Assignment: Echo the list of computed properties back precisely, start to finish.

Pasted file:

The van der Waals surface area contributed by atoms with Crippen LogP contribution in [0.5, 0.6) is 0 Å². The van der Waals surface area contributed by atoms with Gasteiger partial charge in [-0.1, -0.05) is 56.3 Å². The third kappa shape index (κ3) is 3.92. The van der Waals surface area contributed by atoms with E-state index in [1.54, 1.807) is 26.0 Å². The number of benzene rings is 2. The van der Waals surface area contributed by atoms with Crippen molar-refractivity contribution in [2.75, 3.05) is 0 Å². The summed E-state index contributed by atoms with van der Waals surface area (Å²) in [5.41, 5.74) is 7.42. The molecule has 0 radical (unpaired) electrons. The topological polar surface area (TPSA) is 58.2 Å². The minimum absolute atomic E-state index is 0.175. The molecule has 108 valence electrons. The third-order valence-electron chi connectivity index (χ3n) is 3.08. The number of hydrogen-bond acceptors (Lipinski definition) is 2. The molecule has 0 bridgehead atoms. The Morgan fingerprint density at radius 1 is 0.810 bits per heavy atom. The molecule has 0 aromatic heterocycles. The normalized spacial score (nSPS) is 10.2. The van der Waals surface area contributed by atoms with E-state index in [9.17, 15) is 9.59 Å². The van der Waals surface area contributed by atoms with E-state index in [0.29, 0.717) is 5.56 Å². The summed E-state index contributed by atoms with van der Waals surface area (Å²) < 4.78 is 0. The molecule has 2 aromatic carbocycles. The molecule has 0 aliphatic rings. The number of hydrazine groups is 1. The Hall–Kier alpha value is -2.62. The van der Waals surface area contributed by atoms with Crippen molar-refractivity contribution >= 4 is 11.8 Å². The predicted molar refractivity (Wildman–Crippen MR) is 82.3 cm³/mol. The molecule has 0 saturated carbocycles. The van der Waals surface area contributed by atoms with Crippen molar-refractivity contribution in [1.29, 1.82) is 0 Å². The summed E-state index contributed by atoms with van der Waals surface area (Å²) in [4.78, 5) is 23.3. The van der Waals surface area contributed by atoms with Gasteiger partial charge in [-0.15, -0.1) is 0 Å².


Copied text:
The van der Waals surface area contributed by atoms with Crippen LogP contribution in [0.5, 0.6) is 0 Å². The van der Waals surface area contributed by atoms with Gasteiger partial charge in [-0.1, -0.05) is 56.3 Å². The third kappa shape index (κ3) is 3.92. The van der Waals surface area contributed by atoms with E-state index in [1.54, 1.807) is 26.0 Å². The number of benzene rings is 2. The van der Waals surface area contributed by atoms with Crippen molar-refractivity contribution in [2.75, 3.05) is 0 Å². The summed E-state index contributed by atoms with van der Waals surface area (Å²) in [5.41, 5.74) is 7.42. The molecule has 0 radical (unpaired) electrons. The topological polar surface area (TPSA) is 58.2 Å². The minimum absolute atomic E-state index is 0.175. The molecule has 108 valence electrons. The third-order valence-electron chi connectivity index (χ3n) is 3.08. The number of hydrogen-bond acceptors (Lipinski definition) is 2. The molecule has 0 bridgehead atoms. The Morgan fingerprint density at radius 1 is 0.810 bits per heavy atom. The molecule has 0 aromatic heterocycles. The normalized spacial score (nSPS) is 10.2. The van der Waals surface area contributed by atoms with E-state index in [9.17, 15) is 9.59 Å². The van der Waals surface area contributed by atoms with E-state index in [0.29, 0.717) is 5.56 Å². The summed E-state index contributed by atoms with van der Waals surface area (Å²) < 4.78 is 0. The molecule has 2 aromatic carbocycles. The molecule has 0 aliphatic rings. The number of hydrazine groups is 1. The Hall–Kier alpha value is -2.62. The van der Waals surface area contributed by atoms with Crippen molar-refractivity contribution >= 4 is 11.8 Å². The predicted molar refractivity (Wildman–Crippen MR) is 82.3 cm³/mol. The molecule has 0 saturated carbocycles. The van der Waals surface area contributed by atoms with Crippen molar-refractivity contribution in [1.29, 1.82) is 0 Å². The summed E-state index contributed by atoms with van der Waals surface area (Å²) in [4.78, 5) is 23.3. The van der Waals surface area contributed by atoms with Gasteiger partial charge in [-0.15, -0.1) is 0 Å².